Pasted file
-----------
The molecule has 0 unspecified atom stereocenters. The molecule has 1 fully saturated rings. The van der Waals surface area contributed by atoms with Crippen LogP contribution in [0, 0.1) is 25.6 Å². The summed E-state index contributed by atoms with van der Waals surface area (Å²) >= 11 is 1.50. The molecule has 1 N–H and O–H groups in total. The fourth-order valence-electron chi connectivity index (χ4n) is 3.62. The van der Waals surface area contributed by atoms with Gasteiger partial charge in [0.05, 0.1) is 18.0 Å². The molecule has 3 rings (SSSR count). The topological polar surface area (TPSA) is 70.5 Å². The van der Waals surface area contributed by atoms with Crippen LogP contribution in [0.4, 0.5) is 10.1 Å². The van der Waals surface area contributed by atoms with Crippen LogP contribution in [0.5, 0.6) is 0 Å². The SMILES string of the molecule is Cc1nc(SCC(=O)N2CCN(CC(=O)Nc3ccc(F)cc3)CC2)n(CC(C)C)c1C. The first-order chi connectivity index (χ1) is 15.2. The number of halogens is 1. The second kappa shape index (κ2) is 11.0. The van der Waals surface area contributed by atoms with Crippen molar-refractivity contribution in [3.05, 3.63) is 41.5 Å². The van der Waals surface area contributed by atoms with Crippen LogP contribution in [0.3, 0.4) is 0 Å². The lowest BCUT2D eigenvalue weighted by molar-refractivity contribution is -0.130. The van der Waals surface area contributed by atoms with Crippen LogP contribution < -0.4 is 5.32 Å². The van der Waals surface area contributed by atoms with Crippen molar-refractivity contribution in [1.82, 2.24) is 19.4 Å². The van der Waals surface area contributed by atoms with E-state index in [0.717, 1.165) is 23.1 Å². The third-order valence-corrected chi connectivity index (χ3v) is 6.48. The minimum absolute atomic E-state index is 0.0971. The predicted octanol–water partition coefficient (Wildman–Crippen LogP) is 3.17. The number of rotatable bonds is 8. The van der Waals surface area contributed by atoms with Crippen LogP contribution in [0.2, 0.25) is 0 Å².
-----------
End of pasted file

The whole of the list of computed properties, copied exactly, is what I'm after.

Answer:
The molecule has 0 unspecified atom stereocenters. The molecule has 1 fully saturated rings. The van der Waals surface area contributed by atoms with Crippen LogP contribution in [0, 0.1) is 25.6 Å². The summed E-state index contributed by atoms with van der Waals surface area (Å²) >= 11 is 1.50. The molecule has 1 N–H and O–H groups in total. The fourth-order valence-electron chi connectivity index (χ4n) is 3.62. The van der Waals surface area contributed by atoms with Gasteiger partial charge in [0.05, 0.1) is 18.0 Å². The molecule has 3 rings (SSSR count). The topological polar surface area (TPSA) is 70.5 Å². The van der Waals surface area contributed by atoms with Crippen LogP contribution in [0.4, 0.5) is 10.1 Å². The van der Waals surface area contributed by atoms with Crippen LogP contribution in [0.5, 0.6) is 0 Å². The SMILES string of the molecule is Cc1nc(SCC(=O)N2CCN(CC(=O)Nc3ccc(F)cc3)CC2)n(CC(C)C)c1C. The first-order chi connectivity index (χ1) is 15.2. The number of halogens is 1. The second kappa shape index (κ2) is 11.0. The van der Waals surface area contributed by atoms with Crippen molar-refractivity contribution in [3.05, 3.63) is 41.5 Å². The van der Waals surface area contributed by atoms with Crippen LogP contribution in [0.3, 0.4) is 0 Å². The lowest BCUT2D eigenvalue weighted by molar-refractivity contribution is -0.130. The van der Waals surface area contributed by atoms with Crippen LogP contribution < -0.4 is 5.32 Å². The van der Waals surface area contributed by atoms with Crippen molar-refractivity contribution in [1.82, 2.24) is 19.4 Å². The van der Waals surface area contributed by atoms with E-state index in [0.717, 1.165) is 23.1 Å². The third-order valence-corrected chi connectivity index (χ3v) is 6.48. The minimum absolute atomic E-state index is 0.0971. The predicted octanol–water partition coefficient (Wildman–Crippen LogP) is 3.17. The number of rotatable bonds is 8. The van der Waals surface area contributed by atoms with Crippen LogP contribution in [0.2, 0.25) is 0 Å².